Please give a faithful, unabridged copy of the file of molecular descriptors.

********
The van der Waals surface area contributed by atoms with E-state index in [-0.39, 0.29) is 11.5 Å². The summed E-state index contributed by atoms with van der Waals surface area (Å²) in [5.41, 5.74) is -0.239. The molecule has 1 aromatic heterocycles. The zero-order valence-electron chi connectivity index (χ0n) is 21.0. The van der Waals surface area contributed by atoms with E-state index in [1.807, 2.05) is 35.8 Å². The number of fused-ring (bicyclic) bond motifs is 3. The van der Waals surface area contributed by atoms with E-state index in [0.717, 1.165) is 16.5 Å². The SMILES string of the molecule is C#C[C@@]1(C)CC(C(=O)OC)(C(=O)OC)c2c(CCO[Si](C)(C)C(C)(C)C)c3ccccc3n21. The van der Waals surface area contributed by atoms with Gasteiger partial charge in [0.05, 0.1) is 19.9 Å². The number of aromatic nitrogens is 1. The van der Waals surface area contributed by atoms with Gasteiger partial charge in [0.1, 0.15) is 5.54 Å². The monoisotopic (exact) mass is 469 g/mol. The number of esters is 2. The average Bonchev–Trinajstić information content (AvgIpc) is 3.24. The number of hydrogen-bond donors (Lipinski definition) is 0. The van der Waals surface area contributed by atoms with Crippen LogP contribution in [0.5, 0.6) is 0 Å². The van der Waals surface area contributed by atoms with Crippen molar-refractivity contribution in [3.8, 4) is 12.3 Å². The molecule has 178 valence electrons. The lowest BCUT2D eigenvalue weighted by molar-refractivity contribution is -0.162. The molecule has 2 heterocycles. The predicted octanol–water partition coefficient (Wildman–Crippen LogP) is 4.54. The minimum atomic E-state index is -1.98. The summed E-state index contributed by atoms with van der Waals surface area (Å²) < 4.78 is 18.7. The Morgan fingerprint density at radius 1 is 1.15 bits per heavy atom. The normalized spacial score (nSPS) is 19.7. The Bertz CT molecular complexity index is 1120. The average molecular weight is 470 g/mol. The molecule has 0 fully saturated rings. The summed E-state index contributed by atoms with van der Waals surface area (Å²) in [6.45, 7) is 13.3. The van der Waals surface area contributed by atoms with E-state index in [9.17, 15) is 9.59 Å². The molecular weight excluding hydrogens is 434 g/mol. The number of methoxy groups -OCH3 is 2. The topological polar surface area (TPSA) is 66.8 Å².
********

The van der Waals surface area contributed by atoms with E-state index in [-0.39, 0.29) is 11.5 Å². The summed E-state index contributed by atoms with van der Waals surface area (Å²) in [5.41, 5.74) is -0.239. The molecule has 1 aromatic heterocycles. The zero-order valence-electron chi connectivity index (χ0n) is 21.0. The van der Waals surface area contributed by atoms with E-state index in [1.807, 2.05) is 35.8 Å². The number of fused-ring (bicyclic) bond motifs is 3. The van der Waals surface area contributed by atoms with E-state index in [0.717, 1.165) is 16.5 Å². The SMILES string of the molecule is C#C[C@@]1(C)CC(C(=O)OC)(C(=O)OC)c2c(CCO[Si](C)(C)C(C)(C)C)c3ccccc3n21. The van der Waals surface area contributed by atoms with Gasteiger partial charge in [0.05, 0.1) is 19.9 Å². The number of aromatic nitrogens is 1. The van der Waals surface area contributed by atoms with Gasteiger partial charge in [0.1, 0.15) is 5.54 Å². The monoisotopic (exact) mass is 469 g/mol. The number of esters is 2. The average Bonchev–Trinajstić information content (AvgIpc) is 3.24. The number of hydrogen-bond donors (Lipinski definition) is 0. The van der Waals surface area contributed by atoms with Crippen LogP contribution in [0.5, 0.6) is 0 Å². The van der Waals surface area contributed by atoms with Crippen molar-refractivity contribution in [3.8, 4) is 12.3 Å². The molecule has 178 valence electrons. The lowest BCUT2D eigenvalue weighted by molar-refractivity contribution is -0.162. The molecule has 2 heterocycles. The predicted octanol–water partition coefficient (Wildman–Crippen LogP) is 4.54. The minimum atomic E-state index is -1.98. The summed E-state index contributed by atoms with van der Waals surface area (Å²) < 4.78 is 18.7. The Morgan fingerprint density at radius 1 is 1.15 bits per heavy atom. The normalized spacial score (nSPS) is 19.7. The Bertz CT molecular complexity index is 1120. The average molecular weight is 470 g/mol. The molecule has 0 fully saturated rings. The summed E-state index contributed by atoms with van der Waals surface area (Å²) in [6.45, 7) is 13.3. The van der Waals surface area contributed by atoms with E-state index in [9.17, 15) is 9.59 Å². The molecular weight excluding hydrogens is 434 g/mol. The number of methoxy groups -OCH3 is 2. The topological polar surface area (TPSA) is 66.8 Å².